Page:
"It was at Rome, on the 15th of October 1764," Gibbon later recalled, "as I sat musing amid the ruins of the capitol, while the bare-footed friars were singing vespers in the temple of Jupiter [presently the Church of Santa Maria in Aracoeli], that the idea of writing the decline and fall of the city first started to my mind...."

The work envisioned eventually captivated thousands of historians and laymen alike. Ho explains why.

"First, the greatness and tragical character of the subject catches the attention and arouses the imagination and sympathy of its reader, who finds himself at once introduced to a time most fondly wished for by Man, when most civilised people were peacefully united in "the period in the history of the world, during which the condition of the human race was most happy and prosperous" (Decline and Fall, Ch. 3). Yet, Man somehow lost this grace and now continuously wonders why. In an attempt to ascertain the reason, people turn to Gibbon for enlightenment. Second, for the Western Man in particular, there is here a unique fascination: for out of the ashes of the Western Roman Empire were born the modern nations of Europe, while out of the belated fall of the Eastern Roman Empire came sparks which lit Europe's beacon of humanism and science. Seen in this light, although the Decline and Fall concerns Rome, it is really an ancient history of Europe and European civilisation, and any Western reader is therefore bound to find in this work illumination regarding his origin and roots.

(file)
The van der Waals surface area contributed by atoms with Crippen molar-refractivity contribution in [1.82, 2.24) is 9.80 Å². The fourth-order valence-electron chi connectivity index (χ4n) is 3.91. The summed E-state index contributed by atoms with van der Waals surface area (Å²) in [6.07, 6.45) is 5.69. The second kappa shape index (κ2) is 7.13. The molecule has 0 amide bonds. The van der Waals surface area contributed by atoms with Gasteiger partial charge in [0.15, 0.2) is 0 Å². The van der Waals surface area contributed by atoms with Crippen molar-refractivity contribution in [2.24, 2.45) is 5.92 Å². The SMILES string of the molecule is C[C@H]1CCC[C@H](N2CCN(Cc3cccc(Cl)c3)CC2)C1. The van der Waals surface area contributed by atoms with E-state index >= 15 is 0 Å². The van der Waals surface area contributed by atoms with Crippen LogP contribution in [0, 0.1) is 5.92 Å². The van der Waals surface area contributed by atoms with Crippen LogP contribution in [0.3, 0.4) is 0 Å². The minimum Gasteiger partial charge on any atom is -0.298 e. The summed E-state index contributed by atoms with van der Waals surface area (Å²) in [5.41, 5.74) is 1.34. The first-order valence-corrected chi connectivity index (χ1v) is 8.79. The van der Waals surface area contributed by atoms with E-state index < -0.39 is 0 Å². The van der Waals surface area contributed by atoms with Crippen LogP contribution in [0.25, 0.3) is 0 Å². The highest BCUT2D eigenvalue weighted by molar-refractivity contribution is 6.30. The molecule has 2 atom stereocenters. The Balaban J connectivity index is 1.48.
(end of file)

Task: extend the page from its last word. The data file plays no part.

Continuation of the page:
"Originally published in Issue 30 (Apr - Jun 1994) of the Hong Kong intellectual journal Intellectus, Mr. Ho's essay was written to commemorate the bicentennial of the death of Edward Gibbon (1737-1794)."

Friday, July 18, 2003

Decius First Emperor to Die Fighting a Foreign Army

Decius served as consul in every year of his reign and took for himself traditional republican powers, another way to underscore his authority and conservatism. He even tried to revive the long defunct office of censor in 251, purportedly offering it to the future emperor, Valerian. Decius moreover portrayed himself as an activist general and soldier. In addition to leading military campaigns personally, he often directly bestowed honors upon his troops, high and low alike. He also holds the dubious distinction of being the first emperor to have died fighting a foreign army in battle.

Thursday, July 10, 2003

Etruscans Considered Origin Of The Toga